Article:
[The following is Father Brendan’s homily for Holy Saturday.]
Do you remember where you were or what you were doing on St. Valentine’s Day, February 14 1990? I would be surprised if you did. I don’t. It may be a strange question to ask, but it’s related to an event that took place August 20, 1988.
That was the day NASA launched the Voyager 1 spacecraft. Its mission was to study Jupiter, Saturn and the moons of these two planets. Thirteen years later, Voyager was 4 billion miles from Earth and on the verge of leaving our solar system. It would be the first manmade object to go into interstellar space.
That was when the astronomer Carl Sagan, who had a part in planning the project, asked NASA to turn Voyager’s cameras around and snap a goodbye photo of planet earth way in the distance.
The photo became famous as “The pale blue dot”. Caught in the center of a single beam of light from the sun, Earth appears as a tiny blue orb in a vast, dark void. Just a speck in the immense cosmic ocean. Somewhere on that speck, the third rock from the sun, you and I were going about our daily lives. The photo of our planet turning around a medium sized star, in a nondescript neighborhood of the Milky Way galaxy, brings to mind the words of Psalm 8:
the son of man that you care for him?
You made him a little less than a god,
and crowned him with glory and honor”.
We seldom think of it, but there is a cosmic dimension to Easter. A dimension hinted at in the first reading from Genesis and again in the Easter Gospel. In the beginning was the first Creation. The resurrection of Christ was the beginning of the new creation.
First creation, new creation. Why did God create the world in the first place? Carl Sagan had no answer. He told us that every week, for 13 weeks from September to December on PBS. The program, “Cosmos” was the most widely watch tv series of its time winning two Emmy Awards.
I watched it faithfully back then. It provoked wonder and melancholy in equal amounts. Sagan explored the architecture of space and time, dark matter and dark energy, how galaxies form, why stars implode, how everything began, and how it’s all going to end.
But he also told us that the physical cosmos was all that existed: it was just the result of a series of chance occurrences. It has no meaning or purpose. We were all destined for extinction. In all its mystery and vastness, he said, there was no hint that help could come from elsewhere to save us.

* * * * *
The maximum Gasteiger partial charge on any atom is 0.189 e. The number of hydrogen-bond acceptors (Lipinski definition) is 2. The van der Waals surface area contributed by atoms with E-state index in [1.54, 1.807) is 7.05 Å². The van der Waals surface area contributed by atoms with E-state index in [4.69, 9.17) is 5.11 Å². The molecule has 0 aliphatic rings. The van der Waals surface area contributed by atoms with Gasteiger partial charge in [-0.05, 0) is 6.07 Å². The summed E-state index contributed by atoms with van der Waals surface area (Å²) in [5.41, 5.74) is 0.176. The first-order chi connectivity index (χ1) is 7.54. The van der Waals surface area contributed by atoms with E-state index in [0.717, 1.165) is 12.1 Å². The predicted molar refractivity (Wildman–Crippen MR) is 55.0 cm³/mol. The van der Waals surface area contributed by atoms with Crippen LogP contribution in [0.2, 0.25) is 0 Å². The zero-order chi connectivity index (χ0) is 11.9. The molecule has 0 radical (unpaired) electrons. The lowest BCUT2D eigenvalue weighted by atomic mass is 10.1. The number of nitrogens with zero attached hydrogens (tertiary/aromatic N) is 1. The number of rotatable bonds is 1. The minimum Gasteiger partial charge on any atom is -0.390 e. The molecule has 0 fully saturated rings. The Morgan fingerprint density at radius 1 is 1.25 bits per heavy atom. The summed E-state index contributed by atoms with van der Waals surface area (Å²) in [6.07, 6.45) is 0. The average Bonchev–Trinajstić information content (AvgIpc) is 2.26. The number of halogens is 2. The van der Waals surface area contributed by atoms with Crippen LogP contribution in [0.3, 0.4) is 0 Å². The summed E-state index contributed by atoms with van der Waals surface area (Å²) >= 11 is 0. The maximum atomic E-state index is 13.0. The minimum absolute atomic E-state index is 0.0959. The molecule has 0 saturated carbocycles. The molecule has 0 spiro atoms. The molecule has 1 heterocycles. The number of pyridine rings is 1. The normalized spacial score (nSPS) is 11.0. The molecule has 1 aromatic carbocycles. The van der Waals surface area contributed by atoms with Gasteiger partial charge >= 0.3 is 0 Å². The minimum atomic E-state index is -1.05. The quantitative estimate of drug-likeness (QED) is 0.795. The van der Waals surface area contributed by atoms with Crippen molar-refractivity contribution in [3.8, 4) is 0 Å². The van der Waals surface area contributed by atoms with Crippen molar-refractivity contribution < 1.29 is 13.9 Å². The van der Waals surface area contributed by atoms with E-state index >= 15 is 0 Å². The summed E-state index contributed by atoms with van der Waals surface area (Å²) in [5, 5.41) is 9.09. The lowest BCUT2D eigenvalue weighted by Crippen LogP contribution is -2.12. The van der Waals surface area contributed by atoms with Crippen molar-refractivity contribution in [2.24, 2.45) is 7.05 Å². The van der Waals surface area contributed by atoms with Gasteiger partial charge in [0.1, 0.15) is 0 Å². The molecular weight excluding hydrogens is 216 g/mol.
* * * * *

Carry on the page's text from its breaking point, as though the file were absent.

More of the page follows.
Fortunately, there are other are other answers to the question “why creation?”. One of those is found in the writings of the early Church Father St. Irenaeus of Lyon.
Irenaeus reassures us that the Cosmos is not a meaningless, statistical accident. He taught that Christ is a savior by his very nature. The world and human beings in it were created to give him something to save. What’s the good of being a lifeguard if there’s a beach and water, but no swimmers.
What we celebrate in Easter is the revelation of a hidden plan for the salvation of the fallen human race. Irenaeus invented a term for this plan: he called it the “divine economy of salvation”.
This economy is first revealed in Genesis, progressively unveiled in the Law and the Prophets, and reaches full disclosure in the passion, death and resurrection of Jesus Christ. His return from the dead as a glorified human body tells us that God has directly entered his creation to rescue us from our fallen nature.
Easter is not merely a date on the calendar, it is the beginning of a new way of understanding of the world and how we should be living in it. Not as those who have no hope, no purpose or goal to their existence.
Voyager 1 is zipping along at 38,000 miles per hour in deep space 14 billion miles from earth. It has an appointment with Alpha Centuri, our nearest neighbor, 90,00 years from now.
When it took the photo of earth 20 years ago those without faith saw a pale blue dot in a meaningless void. The vastness of it all made human life look trivial. For those with eyes awake to the meaning of Easter, the world is charged with the glory of God.
On this night, the Divine Liturgy reminds us that baptism sacramentally inducted us into Christ’s saving death and resurrection. We now bear the full weight of Christ’s risen glory. And on the day of his return we will shine like the stars in the cosmos.